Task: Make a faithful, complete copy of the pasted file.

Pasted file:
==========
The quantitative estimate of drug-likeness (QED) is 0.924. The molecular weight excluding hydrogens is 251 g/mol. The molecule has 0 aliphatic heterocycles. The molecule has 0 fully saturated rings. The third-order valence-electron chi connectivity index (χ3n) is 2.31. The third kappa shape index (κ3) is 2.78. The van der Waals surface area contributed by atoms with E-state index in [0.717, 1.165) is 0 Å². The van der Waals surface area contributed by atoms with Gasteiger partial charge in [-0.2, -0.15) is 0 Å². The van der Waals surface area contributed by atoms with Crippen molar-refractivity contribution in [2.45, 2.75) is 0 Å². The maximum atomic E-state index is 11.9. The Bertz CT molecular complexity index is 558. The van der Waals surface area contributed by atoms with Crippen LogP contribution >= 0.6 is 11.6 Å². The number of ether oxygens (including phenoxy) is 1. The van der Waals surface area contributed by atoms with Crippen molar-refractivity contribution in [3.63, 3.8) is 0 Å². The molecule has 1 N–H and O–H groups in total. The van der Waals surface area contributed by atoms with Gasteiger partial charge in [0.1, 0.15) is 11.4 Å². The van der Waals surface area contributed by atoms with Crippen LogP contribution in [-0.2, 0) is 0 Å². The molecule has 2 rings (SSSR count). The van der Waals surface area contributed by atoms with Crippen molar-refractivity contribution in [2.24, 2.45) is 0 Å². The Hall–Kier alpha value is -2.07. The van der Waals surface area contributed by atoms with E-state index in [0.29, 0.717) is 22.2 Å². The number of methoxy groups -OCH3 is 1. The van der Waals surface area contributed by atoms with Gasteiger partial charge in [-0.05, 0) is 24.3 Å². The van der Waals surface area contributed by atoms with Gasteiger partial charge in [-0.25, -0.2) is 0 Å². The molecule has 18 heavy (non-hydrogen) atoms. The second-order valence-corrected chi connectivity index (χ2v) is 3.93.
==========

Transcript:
The quantitative estimate of drug-likeness (QED) is 0.924. The molecular weight excluding hydrogens is 251 g/mol. The molecule has 0 aliphatic heterocycles. The molecule has 0 fully saturated rings. The third-order valence-electron chi connectivity index (χ3n) is 2.31. The third kappa shape index (κ3) is 2.78. The van der Waals surface area contributed by atoms with E-state index in [0.717, 1.165) is 0 Å². The van der Waals surface area contributed by atoms with Gasteiger partial charge in [-0.2, -0.15) is 0 Å². The van der Waals surface area contributed by atoms with Crippen molar-refractivity contribution in [2.45, 2.75) is 0 Å². The maximum atomic E-state index is 11.9. The Bertz CT molecular complexity index is 558. The van der Waals surface area contributed by atoms with Crippen LogP contribution >= 0.6 is 11.6 Å². The number of ether oxygens (including phenoxy) is 1. The van der Waals surface area contributed by atoms with Crippen molar-refractivity contribution in [3.63, 3.8) is 0 Å². The molecule has 1 N–H and O–H groups in total. The van der Waals surface area contributed by atoms with Gasteiger partial charge in [0.1, 0.15) is 11.4 Å². The van der Waals surface area contributed by atoms with Crippen LogP contribution in [-0.2, 0) is 0 Å². The molecule has 2 rings (SSSR count). The van der Waals surface area contributed by atoms with Crippen molar-refractivity contribution in [2.24, 2.45) is 0 Å². The Hall–Kier alpha value is -2.07. The van der Waals surface area contributed by atoms with E-state index in [0.29, 0.717) is 22.2 Å². The number of methoxy groups -OCH3 is 1. The van der Waals surface area contributed by atoms with Gasteiger partial charge in [-0.05, 0) is 24.3 Å². The van der Waals surface area contributed by atoms with Gasteiger partial charge in [-0.25, -0.2) is 0 Å². The molecule has 18 heavy (non-hydrogen) atoms. The second-order valence-corrected chi connectivity index (χ2v) is 3.93.